Parents' Guide: Bonding With Your Newborn Baby

Parents' Guide: Bonding With Your Newborn Baby

It’s safe to say that having a baby changes your entire perspective on life. Everything you cared about before suddenly changes and your attention shifts toward this tiny human you are now responsible for. It’s an amazing thing, but it can be the hardest transition of your life. Suddenly, day-to-day tasks that consumed you before are meaningless now. Your worries revolve solely around your child’s well-being. You think about things that never concerned you before, like sharp corners on furniture or over-processed foods. You want only the best for your little one, and who could blame you? 

While ensuring the safety of your child is vital, so too is establishing your bond. You may think this bond will simply exist, but that is not always the case. In fact, many mothers suffer from postpartum depression and do not feel as connected to their child after birth. This is completely normal! Working to establish a bond early, even before birth can help the transition once baby enters this world.

Why Bonding Is So Important

Bonding is when a strong emotional and physical attachment occurs between a baby and caregiver. The caregiver may be the biological or adoptive mother, father or guardian. Developing a bond with a newborn is crucial to their growth. While it may seem strange, a healthy bond encourages chemicals and hormones necessary for brain development. The early connections an infant makes will help in learning, growth, emotional stability and behavior.

Beyond the biological reactions that occur to allow for healthy maturing, a newborn relies on you, the parent or caregiver, to care for their physical needs. In the womb, the baby is protected and nurtured automatically; outside of the womb, they cannot fend for themselves and do not understand what they need to survive. Bonding is a critical component to survival and thriving in life.

Building a Secure Attachment

Many people believe that bonding must wait until after birth, but that is not true. At seven months, your baby can hear your voice. Many studies show that a newborn recognizes its mother's voice immediately after birth. Begin speaking to your child in these early months and encourage your partner to do the same. Both of you should talk to your child, so they know your voices when they are born.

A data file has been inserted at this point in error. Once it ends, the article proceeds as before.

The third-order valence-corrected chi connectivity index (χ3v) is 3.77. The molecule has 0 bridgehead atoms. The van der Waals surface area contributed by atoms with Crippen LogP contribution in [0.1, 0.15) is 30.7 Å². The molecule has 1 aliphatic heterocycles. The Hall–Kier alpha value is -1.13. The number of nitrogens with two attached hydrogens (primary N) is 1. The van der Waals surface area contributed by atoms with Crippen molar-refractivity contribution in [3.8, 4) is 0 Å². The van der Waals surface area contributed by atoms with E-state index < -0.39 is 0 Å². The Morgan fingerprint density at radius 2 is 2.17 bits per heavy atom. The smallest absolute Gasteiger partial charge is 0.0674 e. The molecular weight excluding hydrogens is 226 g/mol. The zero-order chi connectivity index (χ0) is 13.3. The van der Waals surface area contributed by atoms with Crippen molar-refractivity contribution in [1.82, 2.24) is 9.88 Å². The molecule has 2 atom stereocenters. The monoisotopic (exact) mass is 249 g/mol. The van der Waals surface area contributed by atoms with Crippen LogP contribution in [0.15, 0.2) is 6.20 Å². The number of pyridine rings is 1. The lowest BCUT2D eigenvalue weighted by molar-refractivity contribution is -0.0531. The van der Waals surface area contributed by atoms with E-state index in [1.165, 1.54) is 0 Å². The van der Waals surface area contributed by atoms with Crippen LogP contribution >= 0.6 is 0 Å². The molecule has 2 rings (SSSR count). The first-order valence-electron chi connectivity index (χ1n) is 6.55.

Attachment can also arise out of routine. When born, your newborn will need constant attention and supervision. Have a space in your home that allows for one-on-one time. During these quiet moments, hold your child close and look into their eyes. Laugh with them. Listen to music. Read or merely enjoy being with them. As infants, they are watching to learn how they should interact with their world.

What Is Skin-To-Skin?

Skin-to-skin contact is allowing your baby's skin to rest on yours. Leave your baby in their diaper and hold them to your bare belly or chest. You can cover over the child with a blanket if it is cold. Many studies show that skin-to-skin contact encourages the regulation of lung and heart functions, temperature and blood sugar.

Beyond your baby experiencing a more efficient use of energy, skin-to-skin bonding will also help you. By spending these moments with your child, you will learn their cues for discomfort and hunger. You will undoubtedly realize that you and your child are most relaxed when together, which is a good thing, especially in the newborn stage.

How Long Does Bonding Take?

While bonding is crucial to your child's development and your relationship, do not rush it. Some parents experience an intense attachment within 24 hours of their child's birth. Those that share a quick bond typically describe it as an overwhelming feeling of love and protectiveness. However, not every parent will experience the same emotions in the same time frame.

Bonding is different for every parent and baby’s relationship. A parent may have multiple children, and the experience with each child will differ significantly. The attachment process may take days, weeks or even months. Do not feel concerned if it takes you some time to feel connected with your child, but if you feel detached or resentful for more than a few weeks, you may want to speak with a specialist for more support.

Bonding Support

If you struggle to form an attachment with your newborn, do not be hard on yourself. Again, this  is totally normal! Many parents have trouble creating a bond in the early days, weeks or months of their child's life. While there is nothing uncommon about your feelings, you may still need additional help and support, especially if your feelings become resentful or neglectful.

Although we expect it to be the most natural thing in the world, bonding with your baby often takes time. For many parents, forming attachments with their children is a process - it takes patience and oftentimes additional help. During these days, weeks or months, it is still your job, as nurturer and provider, to tend to the needs of your newborn. While bonding is a large part of parenting and care, it is not the only thing. Take the time to not only focus on your new baby but also yourself. Find a support system, ask for help and know that you are not alone in this.

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